# Froda's theorem

In mathematics, Darboux–Froda's theorem, named after Alexandru Froda, a Romanian mathematician, describes the set of discontinuities of a monotone real-valued function of a real variable. Usually, this theorem appears in literature without a name. It was written in Froda' thesis in 1929.[dubious ]. As it is acknowledged in the thesis, the theorem is in fact due to Jean Gaston Darboux.

## Definitions

1. Consider a function f of real variable x with real values defined in a neighborhood of a point $x_{0}$  and the function f is discontinuous at the point on the real axis $x=x_{0}$ . We will call a removable discontinuity or a jump discontinuity a discontinuity of the first kind.
2. Denote $f(x+0):=\lim _{h\searrow 0}f(x+h)$  and $f(x-0):=\lim _{h\searrow 0}f(x-h)$ . Then if $f(x_{0}+0)$  and $f(x_{0}-0)$  are finite we will call the difference $f(x_{0}+0)-f(x_{0}-0)$  the jump of f at $x_{0}$ .

If the function is continuous at $x_{0}$  then the jump at $x_{0}$  is zero. Moreover, if $f$  is not continuous at $x_{0}$ , the jump can be zero at $x_{0}$  if $f(x_{0}+0)=f(x_{0}-0)\neq f(x_{0})$ .

## Precise statement

Let f be a real-valued monotone function defined on an interval I. Then the set of discontinuities of the first kind is at most countable.

One can prove that all points of discontinuity of a monotone real-valued function defined on an interval are jump discontinuities and hence, by our definition, of the first kind. With this remark Froda's theorem takes the stronger form:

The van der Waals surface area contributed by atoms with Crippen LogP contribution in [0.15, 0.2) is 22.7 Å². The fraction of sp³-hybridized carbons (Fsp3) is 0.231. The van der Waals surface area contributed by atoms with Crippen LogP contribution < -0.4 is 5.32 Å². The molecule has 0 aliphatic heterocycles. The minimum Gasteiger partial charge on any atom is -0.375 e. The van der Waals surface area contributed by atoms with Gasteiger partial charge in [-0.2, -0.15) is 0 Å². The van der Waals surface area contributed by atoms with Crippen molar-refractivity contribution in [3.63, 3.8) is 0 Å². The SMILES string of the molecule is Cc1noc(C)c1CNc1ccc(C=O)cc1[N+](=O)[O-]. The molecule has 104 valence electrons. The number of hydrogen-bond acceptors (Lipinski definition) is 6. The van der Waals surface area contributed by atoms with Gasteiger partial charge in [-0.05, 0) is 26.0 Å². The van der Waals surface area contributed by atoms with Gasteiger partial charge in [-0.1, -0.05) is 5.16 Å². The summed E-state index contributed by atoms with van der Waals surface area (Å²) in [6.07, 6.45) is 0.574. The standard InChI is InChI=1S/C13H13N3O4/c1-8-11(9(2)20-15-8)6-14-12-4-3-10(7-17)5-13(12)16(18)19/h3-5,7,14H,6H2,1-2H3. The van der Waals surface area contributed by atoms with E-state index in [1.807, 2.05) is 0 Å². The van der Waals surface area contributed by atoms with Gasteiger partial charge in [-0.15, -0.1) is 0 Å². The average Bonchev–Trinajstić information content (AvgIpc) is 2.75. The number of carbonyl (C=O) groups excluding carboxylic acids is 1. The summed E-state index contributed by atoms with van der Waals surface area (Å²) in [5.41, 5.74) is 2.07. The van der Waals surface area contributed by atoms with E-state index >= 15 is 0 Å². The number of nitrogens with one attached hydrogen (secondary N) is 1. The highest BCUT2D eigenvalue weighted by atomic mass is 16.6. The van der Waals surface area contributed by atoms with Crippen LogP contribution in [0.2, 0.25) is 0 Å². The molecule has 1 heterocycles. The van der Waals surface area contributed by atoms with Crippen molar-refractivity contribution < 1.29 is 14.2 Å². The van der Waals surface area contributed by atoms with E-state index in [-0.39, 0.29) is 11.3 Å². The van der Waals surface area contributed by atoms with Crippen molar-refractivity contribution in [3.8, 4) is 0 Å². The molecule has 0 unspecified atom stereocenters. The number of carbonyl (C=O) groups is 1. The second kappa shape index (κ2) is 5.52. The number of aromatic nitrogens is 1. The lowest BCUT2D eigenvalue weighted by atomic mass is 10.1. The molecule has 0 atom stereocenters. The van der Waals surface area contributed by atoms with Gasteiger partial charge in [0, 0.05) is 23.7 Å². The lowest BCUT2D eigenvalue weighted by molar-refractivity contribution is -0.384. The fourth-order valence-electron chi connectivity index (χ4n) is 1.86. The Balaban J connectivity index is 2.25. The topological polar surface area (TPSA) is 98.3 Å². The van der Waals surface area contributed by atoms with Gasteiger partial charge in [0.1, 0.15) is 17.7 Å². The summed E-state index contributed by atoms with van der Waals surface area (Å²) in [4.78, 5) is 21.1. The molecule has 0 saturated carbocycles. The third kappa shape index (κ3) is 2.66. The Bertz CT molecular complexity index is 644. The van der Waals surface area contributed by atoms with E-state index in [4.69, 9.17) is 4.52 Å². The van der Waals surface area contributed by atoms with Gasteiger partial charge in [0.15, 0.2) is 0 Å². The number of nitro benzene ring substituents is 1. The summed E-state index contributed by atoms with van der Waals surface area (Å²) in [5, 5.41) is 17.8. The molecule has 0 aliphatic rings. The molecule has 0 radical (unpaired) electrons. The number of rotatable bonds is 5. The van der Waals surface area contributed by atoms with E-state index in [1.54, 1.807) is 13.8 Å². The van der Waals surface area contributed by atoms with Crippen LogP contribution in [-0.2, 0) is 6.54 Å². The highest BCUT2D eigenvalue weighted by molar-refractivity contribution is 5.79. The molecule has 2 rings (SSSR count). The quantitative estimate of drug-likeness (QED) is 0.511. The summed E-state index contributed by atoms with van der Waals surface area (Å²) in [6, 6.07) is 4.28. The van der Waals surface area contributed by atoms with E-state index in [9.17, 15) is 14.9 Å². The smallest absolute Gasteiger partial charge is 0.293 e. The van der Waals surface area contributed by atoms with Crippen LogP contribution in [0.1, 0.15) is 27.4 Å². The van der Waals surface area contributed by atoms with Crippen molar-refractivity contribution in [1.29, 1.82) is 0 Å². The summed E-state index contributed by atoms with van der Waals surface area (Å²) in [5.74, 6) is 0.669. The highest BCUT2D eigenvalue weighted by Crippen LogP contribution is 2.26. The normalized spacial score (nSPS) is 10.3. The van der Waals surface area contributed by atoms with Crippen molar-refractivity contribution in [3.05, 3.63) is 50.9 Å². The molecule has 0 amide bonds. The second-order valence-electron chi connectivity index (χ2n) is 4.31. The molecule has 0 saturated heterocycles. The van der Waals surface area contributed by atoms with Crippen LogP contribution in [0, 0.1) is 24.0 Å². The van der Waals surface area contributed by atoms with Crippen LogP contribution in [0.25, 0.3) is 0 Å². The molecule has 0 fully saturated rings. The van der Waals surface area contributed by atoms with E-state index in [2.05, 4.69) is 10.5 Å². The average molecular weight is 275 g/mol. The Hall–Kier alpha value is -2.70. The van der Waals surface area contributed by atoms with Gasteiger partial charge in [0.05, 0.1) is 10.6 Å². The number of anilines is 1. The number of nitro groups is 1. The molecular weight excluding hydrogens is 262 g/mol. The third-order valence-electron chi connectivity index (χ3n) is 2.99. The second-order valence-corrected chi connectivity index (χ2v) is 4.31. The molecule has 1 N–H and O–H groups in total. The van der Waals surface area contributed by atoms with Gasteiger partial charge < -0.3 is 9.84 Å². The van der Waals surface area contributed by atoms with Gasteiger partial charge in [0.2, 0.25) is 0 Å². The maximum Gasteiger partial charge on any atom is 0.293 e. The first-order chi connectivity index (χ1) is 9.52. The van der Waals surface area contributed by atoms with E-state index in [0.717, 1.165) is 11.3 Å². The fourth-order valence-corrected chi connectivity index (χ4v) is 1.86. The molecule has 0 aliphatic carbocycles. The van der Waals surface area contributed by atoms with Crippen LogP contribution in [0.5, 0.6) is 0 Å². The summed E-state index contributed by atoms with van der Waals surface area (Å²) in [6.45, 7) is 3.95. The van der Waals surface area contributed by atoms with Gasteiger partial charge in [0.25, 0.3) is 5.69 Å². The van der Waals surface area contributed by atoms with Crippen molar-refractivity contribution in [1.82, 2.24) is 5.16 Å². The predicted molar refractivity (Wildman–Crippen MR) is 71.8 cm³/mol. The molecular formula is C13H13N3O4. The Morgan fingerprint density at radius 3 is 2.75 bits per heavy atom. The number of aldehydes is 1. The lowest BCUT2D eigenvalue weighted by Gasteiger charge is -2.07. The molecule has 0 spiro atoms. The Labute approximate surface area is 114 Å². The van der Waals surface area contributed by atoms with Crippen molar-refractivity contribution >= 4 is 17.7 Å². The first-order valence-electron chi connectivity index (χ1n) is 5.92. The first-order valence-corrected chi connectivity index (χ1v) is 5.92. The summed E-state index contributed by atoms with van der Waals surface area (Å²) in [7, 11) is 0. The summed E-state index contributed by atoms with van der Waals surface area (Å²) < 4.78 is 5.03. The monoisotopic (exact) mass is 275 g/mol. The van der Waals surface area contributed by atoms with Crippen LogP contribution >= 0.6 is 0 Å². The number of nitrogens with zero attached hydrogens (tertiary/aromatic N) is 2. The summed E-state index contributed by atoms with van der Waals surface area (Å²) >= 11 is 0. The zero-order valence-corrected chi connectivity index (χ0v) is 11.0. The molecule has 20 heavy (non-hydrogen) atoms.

Let f be a monotone function defined on an interval $I$ . Then the set of discontinuities is at most countable.

## Proof

Let $I:=[a,b]$  be an interval and $f$ , defined on $I$ , an increasing function. We have

$f(a)\leq f(a+0)\leq f(x-0)\leq f(x+0)\leq f(b-0)\leq f(b)$

for any $a . Let $\alpha >0$  and let $x_{1}  be $n$  points inside $I$  at which the jump of $f$  is greater or equal to $\alpha$ :

$f(x_{i}+0)-f(x_{i}-0)\geq \alpha ,\ i=1,2,\ldots ,n$

We have $f(x_{i}+0)\leq f(x_{i+1}-0)$  or $f(x_{i+1}-0)-f(x_{i}+0)\geq 0,\ i=1,2,\ldots ,n$ . Then

$f(b)-f(a)\geq f(x_{n}+0)-f(x_{1}-0)=\sum _{i=1}^{n}[f(x_{i}+0)-f(x_{i}-0)]+$
$+\sum _{i=1}^{n-1}[f(x_{i+1}-0)-f(x_{i}+0)]\geq \sum _{i=1}^{n}[f(x_{i}+0)-f(x_{i}-0)]\geq n\alpha$

and hence: $n\leq {\frac {f(b)-f(a)}{\alpha }}$ .

Since $f(b)-f(a)<\infty$  we have that the number of points at which the jump is greater than $\alpha$  is finite or zero.

We define the following sets:

$S_{1}:=\{x:x\in I,f(x+0)-f(x-0)\geq 1\}$ ,
$S_{n}:=\{x:x\in I,{\frac {1}{n}}\leq f(x+0)-f(x-0)<{\frac {1}{n-1}}\},\ n\geq 2.$

We have that each set $S_{n}$  is finite or the empty set. The union $S=\bigcup _{n=1}^{\infty }S_{n}$  contains all points at which the jump is positive and hence contains all points of discontinuity. Since every $S_{i},\ i=1,2,\ldots$  is at most countable, we have that $S$  is at most countable.

If $f$  is decreasing the proof is similar.

If the interval $I$  is not closed and bounded (and hence by Heine–Borel theorem not compact) then the interval can be written as a countable union of closed and bounded intervals $I_{n}$  with the property that any two consecutive intervals have an endpoint in common: $I=\cup _{n=1}^{\infty }I_{n}.$

If $I=(a,b],\ a\geq -\infty$  then $I_{1}=[\alpha _{1},b],\ I_{2}=[\alpha _{2},\alpha _{1}],\ldots ,\ I_{n}=[\alpha _{n},\alpha _{n-1}],\ldots$  where $\{\alpha _{n}\}_{n}$  is a strictly decreasing sequence such that $\alpha _{n}\rightarrow a.$  In a similar way if $I=[a,b),\ b\leq +\infty$  or if $I=(a,b)\ -\infty \leq a .

In any interval $I_{n}$  we have at most countable many points of discontinuity, and since a countable union of at most countable sets is at most countable, it follows that the set of all discontinuities is at most countable.